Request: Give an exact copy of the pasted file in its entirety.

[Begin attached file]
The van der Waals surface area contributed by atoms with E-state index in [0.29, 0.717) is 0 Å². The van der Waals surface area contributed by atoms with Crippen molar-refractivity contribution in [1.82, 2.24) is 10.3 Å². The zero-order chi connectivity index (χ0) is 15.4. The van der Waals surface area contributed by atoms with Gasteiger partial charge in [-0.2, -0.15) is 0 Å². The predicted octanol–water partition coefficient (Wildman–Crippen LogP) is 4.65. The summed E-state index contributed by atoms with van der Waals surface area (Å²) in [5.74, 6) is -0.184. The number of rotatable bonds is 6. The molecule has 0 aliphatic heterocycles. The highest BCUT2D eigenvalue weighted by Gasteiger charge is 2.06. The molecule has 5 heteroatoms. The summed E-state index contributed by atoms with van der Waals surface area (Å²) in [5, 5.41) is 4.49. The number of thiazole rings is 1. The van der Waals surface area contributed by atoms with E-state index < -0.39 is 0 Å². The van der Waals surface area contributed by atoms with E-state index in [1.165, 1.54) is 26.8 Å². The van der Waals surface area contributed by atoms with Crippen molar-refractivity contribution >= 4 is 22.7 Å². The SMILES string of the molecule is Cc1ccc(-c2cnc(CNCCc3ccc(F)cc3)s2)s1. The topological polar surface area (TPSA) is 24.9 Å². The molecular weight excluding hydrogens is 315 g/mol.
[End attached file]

The van der Waals surface area contributed by atoms with E-state index in [0.29, 0.717) is 0 Å². The van der Waals surface area contributed by atoms with Crippen molar-refractivity contribution in [1.82, 2.24) is 10.3 Å². The zero-order chi connectivity index (χ0) is 15.4. The van der Waals surface area contributed by atoms with Gasteiger partial charge in [-0.2, -0.15) is 0 Å². The predicted octanol–water partition coefficient (Wildman–Crippen LogP) is 4.65. The summed E-state index contributed by atoms with van der Waals surface area (Å²) in [5.74, 6) is -0.184. The number of rotatable bonds is 6. The molecule has 0 aliphatic heterocycles. The highest BCUT2D eigenvalue weighted by Gasteiger charge is 2.06. The molecule has 5 heteroatoms. The summed E-state index contributed by atoms with van der Waals surface area (Å²) in [5, 5.41) is 4.49. The number of thiazole rings is 1. The van der Waals surface area contributed by atoms with E-state index < -0.39 is 0 Å². The van der Waals surface area contributed by atoms with E-state index in [1.165, 1.54) is 26.8 Å². The van der Waals surface area contributed by atoms with Crippen molar-refractivity contribution >= 4 is 22.7 Å². The SMILES string of the molecule is Cc1ccc(-c2cnc(CNCCc3ccc(F)cc3)s2)s1. The topological polar surface area (TPSA) is 24.9 Å². The molecular weight excluding hydrogens is 315 g/mol.